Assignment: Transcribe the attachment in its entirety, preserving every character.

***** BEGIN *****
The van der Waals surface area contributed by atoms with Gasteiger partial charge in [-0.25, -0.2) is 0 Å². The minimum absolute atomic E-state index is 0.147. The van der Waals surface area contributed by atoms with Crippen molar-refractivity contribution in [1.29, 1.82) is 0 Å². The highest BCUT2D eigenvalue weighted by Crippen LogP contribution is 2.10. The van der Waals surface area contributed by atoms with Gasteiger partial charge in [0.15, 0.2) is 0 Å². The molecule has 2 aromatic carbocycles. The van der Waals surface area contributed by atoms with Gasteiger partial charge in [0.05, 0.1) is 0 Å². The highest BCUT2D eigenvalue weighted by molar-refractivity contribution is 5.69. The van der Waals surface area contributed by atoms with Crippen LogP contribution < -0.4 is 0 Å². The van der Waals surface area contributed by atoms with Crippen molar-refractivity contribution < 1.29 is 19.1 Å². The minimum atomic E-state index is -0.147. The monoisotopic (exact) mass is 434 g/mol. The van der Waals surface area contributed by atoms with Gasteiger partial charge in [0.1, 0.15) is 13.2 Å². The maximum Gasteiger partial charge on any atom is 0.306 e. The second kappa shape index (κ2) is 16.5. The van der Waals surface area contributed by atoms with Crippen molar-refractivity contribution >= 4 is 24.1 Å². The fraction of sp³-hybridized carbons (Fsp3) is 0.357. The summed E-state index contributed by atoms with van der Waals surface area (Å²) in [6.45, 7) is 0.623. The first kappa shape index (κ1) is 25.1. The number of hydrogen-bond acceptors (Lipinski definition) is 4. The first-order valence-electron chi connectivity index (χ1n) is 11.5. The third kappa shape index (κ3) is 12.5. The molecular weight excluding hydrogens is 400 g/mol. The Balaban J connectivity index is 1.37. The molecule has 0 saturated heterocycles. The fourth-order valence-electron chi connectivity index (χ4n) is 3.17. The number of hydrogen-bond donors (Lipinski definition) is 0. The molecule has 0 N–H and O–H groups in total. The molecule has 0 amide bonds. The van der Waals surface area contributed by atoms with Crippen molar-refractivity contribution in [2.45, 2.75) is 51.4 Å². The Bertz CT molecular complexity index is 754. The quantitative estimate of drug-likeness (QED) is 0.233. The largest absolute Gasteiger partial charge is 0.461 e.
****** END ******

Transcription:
The van der Waals surface area contributed by atoms with Gasteiger partial charge in [-0.25, -0.2) is 0 Å². The minimum absolute atomic E-state index is 0.147. The van der Waals surface area contributed by atoms with Crippen molar-refractivity contribution in [1.29, 1.82) is 0 Å². The highest BCUT2D eigenvalue weighted by Crippen LogP contribution is 2.10. The van der Waals surface area contributed by atoms with Gasteiger partial charge in [0.15, 0.2) is 0 Å². The molecule has 2 aromatic carbocycles. The van der Waals surface area contributed by atoms with Gasteiger partial charge in [0.05, 0.1) is 0 Å². The highest BCUT2D eigenvalue weighted by molar-refractivity contribution is 5.69. The van der Waals surface area contributed by atoms with Crippen LogP contribution < -0.4 is 0 Å². The van der Waals surface area contributed by atoms with Crippen molar-refractivity contribution < 1.29 is 19.1 Å². The minimum atomic E-state index is -0.147. The monoisotopic (exact) mass is 434 g/mol. The van der Waals surface area contributed by atoms with Gasteiger partial charge in [0.1, 0.15) is 13.2 Å². The maximum Gasteiger partial charge on any atom is 0.306 e. The second kappa shape index (κ2) is 16.5. The van der Waals surface area contributed by atoms with Crippen molar-refractivity contribution >= 4 is 24.1 Å². The fraction of sp³-hybridized carbons (Fsp3) is 0.357. The summed E-state index contributed by atoms with van der Waals surface area (Å²) in [6.45, 7) is 0.623. The first kappa shape index (κ1) is 25.1. The number of hydrogen-bond acceptors (Lipinski definition) is 4. The first-order valence-electron chi connectivity index (χ1n) is 11.5. The third kappa shape index (κ3) is 12.5. The molecular weight excluding hydrogens is 400 g/mol. The Balaban J connectivity index is 1.37. The molecule has 0 saturated heterocycles. The fourth-order valence-electron chi connectivity index (χ4n) is 3.17. The number of hydrogen-bond donors (Lipinski definition) is 0. The molecule has 0 N–H and O–H groups in total. The molecule has 0 amide bonds. The van der Waals surface area contributed by atoms with Crippen molar-refractivity contribution in [2.45, 2.75) is 51.4 Å². The Bertz CT molecular complexity index is 754. The quantitative estimate of drug-likeness (QED) is 0.233. The largest absolute Gasteiger partial charge is 0.461 e.